21:07 _ikke_ _Vi: https://public-inbox.org/git/20170306205919.9713-1-sbeller@google.com/T/#t a thread that is talking about integrating submodules more into other git commands
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21:08 _ikke_ https://public-inbox.org/git/CAGZ79kZmWaobW9e4iPY05y0N6PLcFphGnZmDHtrGKeV0Up70vg@mail.gmail.com/
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21:13 relipse thanks _Vi
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21:16 _Vi _ikke_, Next idea: Tech "git submodule update --merge" to resolve conflicts in current repository. Now it just says "Skipping unmerged submodule subm".
21:17 _Vi _ikke_, Do you like the idea of using some "git submodule" subcommand (e.g. "update") to automatically handle conflicts in merges involving submodules?
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21:19 _Vi It may even be called "git submodule merge".
21:20 _ikke_ You can always propose it on the mailing list
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21:21 karoal quick question: is it bad practice to have changes in the commit which are not related to the commit message?
21:22 _Vi Yes, but consider asking here first a good idea. Otherwise I would be proposing the "git merge" change, for example.
21:22 karoal even if they are very minor and don't deserve a commit by themselves?
21:22 _Vi karoal, Yes, bad idea.
21:22 _Vi karoal, Whitespace changes?
21:22 karoal _Vi: thank you. Yes, for example
21:22 _Vi karoal, If you commit gets reverted ("git revert"), that unrelated minor change gets reverted too (or prohibits clean revert).
21:23 _ikke_ Yeah, and it clobbers diffs
21:23 _Vi karoal, If your commit cherry-picked somewhere where those little unrelated change is unapplicable (no such file) => conflict.
21:23 karoal _Vi: thanks a lot. Explains a lot to me. So I should just roll back the unnecessary changes?
21:23 _ikke_ It's easier to review when those are separated (though I must say I'm guilty myself of combining them)
21:23 _Vi karoal, Have you already published it (git push)?
21:24 karoal _Vi: no, I try to be careful when I push
21:24 karoal _Vi: that's why I asked :) thanks
21:24 _Vi karoal, If not published then you can roll back and re-organize your commits. If something goes wrong, you can access your old commit using "git reflog".
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21:25 _Vi karoal, Note that if you have multiple little changes (e.g. style fixes here and there), they may be contained within one commit, without separate "Style fixes on file goo.c", "Style fixes for file bar.c".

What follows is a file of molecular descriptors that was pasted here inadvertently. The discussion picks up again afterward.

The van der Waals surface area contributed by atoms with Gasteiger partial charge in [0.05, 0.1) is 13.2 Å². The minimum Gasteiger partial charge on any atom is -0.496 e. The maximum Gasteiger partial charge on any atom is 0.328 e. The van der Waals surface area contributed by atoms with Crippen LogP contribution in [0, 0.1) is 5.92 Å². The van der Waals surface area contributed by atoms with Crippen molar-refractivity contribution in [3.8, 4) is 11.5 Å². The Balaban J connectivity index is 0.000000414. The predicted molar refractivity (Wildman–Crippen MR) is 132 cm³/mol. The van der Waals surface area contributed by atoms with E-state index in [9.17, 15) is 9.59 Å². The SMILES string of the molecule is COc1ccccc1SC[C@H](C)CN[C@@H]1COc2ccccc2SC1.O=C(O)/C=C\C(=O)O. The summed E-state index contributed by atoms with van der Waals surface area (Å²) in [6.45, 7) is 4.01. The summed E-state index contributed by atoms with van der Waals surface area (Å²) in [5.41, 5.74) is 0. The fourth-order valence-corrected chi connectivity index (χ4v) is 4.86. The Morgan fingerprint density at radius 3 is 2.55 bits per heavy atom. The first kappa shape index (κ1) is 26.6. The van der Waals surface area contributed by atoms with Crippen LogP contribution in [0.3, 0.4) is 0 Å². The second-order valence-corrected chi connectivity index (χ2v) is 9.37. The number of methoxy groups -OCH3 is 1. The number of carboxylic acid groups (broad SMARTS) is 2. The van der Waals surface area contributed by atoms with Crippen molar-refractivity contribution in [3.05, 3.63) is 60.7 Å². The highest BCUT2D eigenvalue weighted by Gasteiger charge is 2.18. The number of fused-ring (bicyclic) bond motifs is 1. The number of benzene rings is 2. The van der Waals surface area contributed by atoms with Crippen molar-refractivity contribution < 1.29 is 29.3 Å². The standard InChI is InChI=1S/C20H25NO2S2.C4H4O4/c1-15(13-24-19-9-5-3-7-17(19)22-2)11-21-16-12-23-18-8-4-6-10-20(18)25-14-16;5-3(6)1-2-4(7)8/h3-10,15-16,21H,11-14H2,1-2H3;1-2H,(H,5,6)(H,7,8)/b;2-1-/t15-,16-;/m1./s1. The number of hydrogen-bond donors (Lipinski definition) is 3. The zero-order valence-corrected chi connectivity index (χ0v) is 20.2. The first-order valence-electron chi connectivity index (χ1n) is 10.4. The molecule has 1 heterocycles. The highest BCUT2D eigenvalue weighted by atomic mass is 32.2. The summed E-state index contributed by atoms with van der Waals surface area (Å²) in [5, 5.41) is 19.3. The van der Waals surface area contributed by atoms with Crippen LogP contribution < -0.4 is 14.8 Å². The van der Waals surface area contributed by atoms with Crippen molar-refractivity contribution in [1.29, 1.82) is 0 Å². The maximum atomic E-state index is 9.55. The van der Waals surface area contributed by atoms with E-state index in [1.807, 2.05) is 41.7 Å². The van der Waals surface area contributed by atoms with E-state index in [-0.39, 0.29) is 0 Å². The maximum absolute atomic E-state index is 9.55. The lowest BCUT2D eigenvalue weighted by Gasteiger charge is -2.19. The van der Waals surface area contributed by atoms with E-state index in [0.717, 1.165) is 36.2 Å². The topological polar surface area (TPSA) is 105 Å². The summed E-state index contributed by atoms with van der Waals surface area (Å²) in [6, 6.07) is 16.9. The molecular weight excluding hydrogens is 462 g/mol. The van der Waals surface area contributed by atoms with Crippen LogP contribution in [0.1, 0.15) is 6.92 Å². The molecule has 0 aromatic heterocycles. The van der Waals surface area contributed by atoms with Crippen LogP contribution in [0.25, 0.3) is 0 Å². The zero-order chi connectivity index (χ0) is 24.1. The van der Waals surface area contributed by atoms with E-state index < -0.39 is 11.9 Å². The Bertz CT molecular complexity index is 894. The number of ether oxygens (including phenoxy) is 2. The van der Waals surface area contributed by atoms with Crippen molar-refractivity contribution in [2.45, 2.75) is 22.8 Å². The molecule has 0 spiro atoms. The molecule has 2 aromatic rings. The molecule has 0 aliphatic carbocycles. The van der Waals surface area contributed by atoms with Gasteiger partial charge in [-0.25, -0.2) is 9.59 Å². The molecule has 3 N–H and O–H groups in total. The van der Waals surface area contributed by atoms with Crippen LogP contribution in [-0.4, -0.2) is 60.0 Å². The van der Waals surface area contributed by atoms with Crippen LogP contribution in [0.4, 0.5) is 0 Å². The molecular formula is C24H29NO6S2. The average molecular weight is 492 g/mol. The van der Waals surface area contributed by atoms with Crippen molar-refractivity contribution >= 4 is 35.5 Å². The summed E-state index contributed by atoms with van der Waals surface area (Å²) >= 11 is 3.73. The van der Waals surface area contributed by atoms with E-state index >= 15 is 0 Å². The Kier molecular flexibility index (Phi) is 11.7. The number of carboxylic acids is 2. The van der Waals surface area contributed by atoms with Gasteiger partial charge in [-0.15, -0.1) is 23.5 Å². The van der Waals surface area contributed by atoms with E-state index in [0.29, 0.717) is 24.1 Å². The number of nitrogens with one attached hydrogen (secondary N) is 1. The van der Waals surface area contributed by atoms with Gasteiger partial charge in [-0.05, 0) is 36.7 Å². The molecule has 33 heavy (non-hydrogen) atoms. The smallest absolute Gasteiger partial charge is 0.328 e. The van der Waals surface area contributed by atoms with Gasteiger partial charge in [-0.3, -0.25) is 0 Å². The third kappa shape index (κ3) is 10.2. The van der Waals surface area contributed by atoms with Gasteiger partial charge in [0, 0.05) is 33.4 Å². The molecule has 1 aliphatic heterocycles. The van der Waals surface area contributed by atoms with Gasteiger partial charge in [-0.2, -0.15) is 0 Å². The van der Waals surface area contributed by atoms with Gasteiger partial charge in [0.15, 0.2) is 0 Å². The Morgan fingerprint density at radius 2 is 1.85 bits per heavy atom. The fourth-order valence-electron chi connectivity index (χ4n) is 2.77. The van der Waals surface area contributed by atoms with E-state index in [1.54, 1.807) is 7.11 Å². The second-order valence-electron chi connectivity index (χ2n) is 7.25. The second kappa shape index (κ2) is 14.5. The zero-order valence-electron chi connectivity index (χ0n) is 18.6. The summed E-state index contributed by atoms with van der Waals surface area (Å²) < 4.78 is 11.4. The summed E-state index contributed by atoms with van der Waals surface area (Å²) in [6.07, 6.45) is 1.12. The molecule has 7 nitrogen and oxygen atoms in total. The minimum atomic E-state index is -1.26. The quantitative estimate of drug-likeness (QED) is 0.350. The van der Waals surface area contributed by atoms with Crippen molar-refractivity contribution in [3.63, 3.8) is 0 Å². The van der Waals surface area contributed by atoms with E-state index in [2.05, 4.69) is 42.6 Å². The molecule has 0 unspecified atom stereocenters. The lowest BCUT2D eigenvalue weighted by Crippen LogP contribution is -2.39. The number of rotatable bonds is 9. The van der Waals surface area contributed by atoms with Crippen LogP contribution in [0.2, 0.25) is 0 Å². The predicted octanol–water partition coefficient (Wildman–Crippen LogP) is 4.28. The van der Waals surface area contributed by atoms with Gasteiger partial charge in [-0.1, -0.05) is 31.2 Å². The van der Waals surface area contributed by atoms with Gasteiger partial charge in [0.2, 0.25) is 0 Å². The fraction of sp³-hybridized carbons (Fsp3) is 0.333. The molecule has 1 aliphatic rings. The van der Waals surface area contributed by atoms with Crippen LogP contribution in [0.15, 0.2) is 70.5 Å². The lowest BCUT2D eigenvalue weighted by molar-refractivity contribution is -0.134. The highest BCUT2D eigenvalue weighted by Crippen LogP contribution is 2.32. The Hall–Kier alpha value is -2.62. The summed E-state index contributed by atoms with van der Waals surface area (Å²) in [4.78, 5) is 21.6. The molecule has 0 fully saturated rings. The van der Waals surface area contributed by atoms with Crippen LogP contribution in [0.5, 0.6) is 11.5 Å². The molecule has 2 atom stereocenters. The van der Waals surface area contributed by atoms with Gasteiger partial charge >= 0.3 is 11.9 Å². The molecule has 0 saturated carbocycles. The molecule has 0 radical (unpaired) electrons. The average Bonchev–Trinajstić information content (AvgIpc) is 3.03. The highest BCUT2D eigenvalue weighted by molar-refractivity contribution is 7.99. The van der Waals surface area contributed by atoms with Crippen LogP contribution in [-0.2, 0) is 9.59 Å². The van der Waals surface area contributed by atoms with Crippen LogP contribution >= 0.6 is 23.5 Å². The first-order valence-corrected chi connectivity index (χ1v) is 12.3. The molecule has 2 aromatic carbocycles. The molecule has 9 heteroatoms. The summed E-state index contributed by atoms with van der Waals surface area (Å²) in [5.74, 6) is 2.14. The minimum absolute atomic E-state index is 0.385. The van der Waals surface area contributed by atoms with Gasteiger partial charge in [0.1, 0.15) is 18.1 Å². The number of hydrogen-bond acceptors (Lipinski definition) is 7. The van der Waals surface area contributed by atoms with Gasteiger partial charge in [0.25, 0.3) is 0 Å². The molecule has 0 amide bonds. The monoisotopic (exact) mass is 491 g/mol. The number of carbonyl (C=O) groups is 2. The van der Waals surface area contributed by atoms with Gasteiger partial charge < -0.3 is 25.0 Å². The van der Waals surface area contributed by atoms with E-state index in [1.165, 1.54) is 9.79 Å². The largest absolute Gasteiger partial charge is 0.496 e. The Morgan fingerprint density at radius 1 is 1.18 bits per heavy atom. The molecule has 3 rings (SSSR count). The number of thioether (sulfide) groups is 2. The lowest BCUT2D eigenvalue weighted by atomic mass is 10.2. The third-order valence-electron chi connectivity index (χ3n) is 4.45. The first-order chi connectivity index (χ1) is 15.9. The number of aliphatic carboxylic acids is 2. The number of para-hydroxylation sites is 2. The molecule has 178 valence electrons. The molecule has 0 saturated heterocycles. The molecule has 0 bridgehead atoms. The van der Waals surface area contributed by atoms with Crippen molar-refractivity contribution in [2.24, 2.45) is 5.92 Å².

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21:26 karoal _Vi: cheers for the advice.
21:26 Topcat evening. I've an existing repo. I want to now work from the dev branch and replace all of master with a subtree tracking a folder. How do I shift off master? Any merge will keep some files if there's no conflict right?
21:27 _Vi Topcat, Should dev branch contain unmodified (unshifted) view?
21:28 Topcat yeh
21:28 _Vi And each merge from dev to master is a subtree merge?
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21:29 Topcat yes
21:29 _Vi Maybe it should be split in two repositores connected by submodules?
21:29 Topcat to restate clearly- dev now is the source I want from now on. master, 1 commit behind, i no longer care about and want to move it to this dev state but only the public folder.
21:30 _Vi public/private? Is there any sensitive information in current or previous Git files?
21:30 Topcat no, i've moved a handmade site to a static generated one and want to take advantage of github pages master deploy
21:31 powermac hi all, my git project lives in my home directory, but it's internal structure is a little annoying, when I clone my master, to /home/ I get /home/foo/foo_project/<stuff>
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21:31 powermac how can I get rid of 'foo_project'?
21:31 Topcat I considered just deleting the branch master then doing the subtree push
21:31 _Vi powermac, You can use "sparse checkout" feature.
21:31 _ikke_ I don't think that does what he wants
21:31 _Vi powermac, Or you actually want the "foo_project" to disappear?
21:32 _Vi powermac, (not only from your checkout, but from some central Git repository as well)
21:32 powermac _Vi: From some central git repo as well
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21:33 _Vi powermac, If this "foo_project" is not big (weighting the repository down) or contain sensitive information that is to be removed, then probably just "git rm".
21:33 _Vi (assuming nothing important remains there)
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21:34 _Vi Topcat, Maybe you can use "git commit-tree" command to manually create a new commit specifying which tree (found by "git ls-tree") it should be based on.
21:34 Topcat never heard of that, off to read
21:34 _Vi Topcat, But I'm not sure if the whole idea would work well.
21:34 powermac _vi /foo/foo_project/ contains all of my files, I want all of my files ot live in /foo
21:35 _Vi Topcat, Don't forget to specify parent with "-p" and to update master with it (git update-ref).
21:35 _Vi powermac, Then maybe go into "/foo/foo_project" and do like "git mv * ../"?
21:36 powermac ohhh, fancy
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21:36 _Vi powermac, Note that hidden (filename begin with a ".") files will remain inside "foo_project".
21:37 bitmod in the command "git reset HEAD myfile", how can i interpret it?
21:37 bitmod HEAD is the last commit right?